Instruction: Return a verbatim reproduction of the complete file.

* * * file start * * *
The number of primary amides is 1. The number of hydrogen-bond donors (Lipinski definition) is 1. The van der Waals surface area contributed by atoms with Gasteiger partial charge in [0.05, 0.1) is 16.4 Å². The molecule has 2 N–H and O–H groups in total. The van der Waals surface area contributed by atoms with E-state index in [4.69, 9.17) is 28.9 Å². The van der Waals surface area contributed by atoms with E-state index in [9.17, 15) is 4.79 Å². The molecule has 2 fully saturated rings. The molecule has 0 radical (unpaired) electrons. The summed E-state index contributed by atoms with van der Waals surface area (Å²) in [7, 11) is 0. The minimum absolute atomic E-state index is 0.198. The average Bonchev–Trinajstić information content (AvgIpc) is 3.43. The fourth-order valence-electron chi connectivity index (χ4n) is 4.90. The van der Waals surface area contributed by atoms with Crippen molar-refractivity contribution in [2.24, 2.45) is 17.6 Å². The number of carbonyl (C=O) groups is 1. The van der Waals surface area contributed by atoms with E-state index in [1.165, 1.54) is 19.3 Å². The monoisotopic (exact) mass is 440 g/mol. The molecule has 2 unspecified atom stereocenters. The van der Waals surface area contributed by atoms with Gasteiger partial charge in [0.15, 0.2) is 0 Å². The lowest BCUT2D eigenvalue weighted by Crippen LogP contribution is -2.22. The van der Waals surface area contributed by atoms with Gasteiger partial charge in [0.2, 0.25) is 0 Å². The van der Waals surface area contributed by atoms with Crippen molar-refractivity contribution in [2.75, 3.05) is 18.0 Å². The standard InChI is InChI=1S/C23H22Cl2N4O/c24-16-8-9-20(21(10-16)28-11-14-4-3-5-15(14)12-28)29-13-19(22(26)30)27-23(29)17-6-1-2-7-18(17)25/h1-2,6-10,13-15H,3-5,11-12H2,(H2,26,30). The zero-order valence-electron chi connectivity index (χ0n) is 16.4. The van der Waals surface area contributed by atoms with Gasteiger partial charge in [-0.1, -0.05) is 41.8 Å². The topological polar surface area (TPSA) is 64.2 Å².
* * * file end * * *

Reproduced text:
The number of primary amides is 1. The number of hydrogen-bond donors (Lipinski definition) is 1. The van der Waals surface area contributed by atoms with Gasteiger partial charge in [0.05, 0.1) is 16.4 Å². The molecule has 2 N–H and O–H groups in total. The van der Waals surface area contributed by atoms with E-state index in [4.69, 9.17) is 28.9 Å². The van der Waals surface area contributed by atoms with E-state index in [9.17, 15) is 4.79 Å². The molecule has 2 fully saturated rings. The molecule has 0 radical (unpaired) electrons. The summed E-state index contributed by atoms with van der Waals surface area (Å²) in [7, 11) is 0. The minimum absolute atomic E-state index is 0.198. The average Bonchev–Trinajstić information content (AvgIpc) is 3.43. The fourth-order valence-electron chi connectivity index (χ4n) is 4.90. The van der Waals surface area contributed by atoms with Crippen molar-refractivity contribution in [2.24, 2.45) is 17.6 Å². The number of carbonyl (C=O) groups is 1. The van der Waals surface area contributed by atoms with E-state index in [1.165, 1.54) is 19.3 Å². The monoisotopic (exact) mass is 440 g/mol. The molecule has 2 unspecified atom stereocenters. The van der Waals surface area contributed by atoms with Gasteiger partial charge in [0.15, 0.2) is 0 Å². The lowest BCUT2D eigenvalue weighted by Crippen LogP contribution is -2.22. The van der Waals surface area contributed by atoms with Gasteiger partial charge in [0.2, 0.25) is 0 Å². The van der Waals surface area contributed by atoms with Crippen molar-refractivity contribution in [2.75, 3.05) is 18.0 Å². The standard InChI is InChI=1S/C23H22Cl2N4O/c24-16-8-9-20(21(10-16)28-11-14-4-3-5-15(14)12-28)29-13-19(22(26)30)27-23(29)17-6-1-2-7-18(17)25/h1-2,6-10,13-15H,3-5,11-12H2,(H2,26,30). The zero-order valence-electron chi connectivity index (χ0n) is 16.4. The van der Waals surface area contributed by atoms with Gasteiger partial charge in [-0.1, -0.05) is 41.8 Å². The topological polar surface area (TPSA) is 64.2 Å².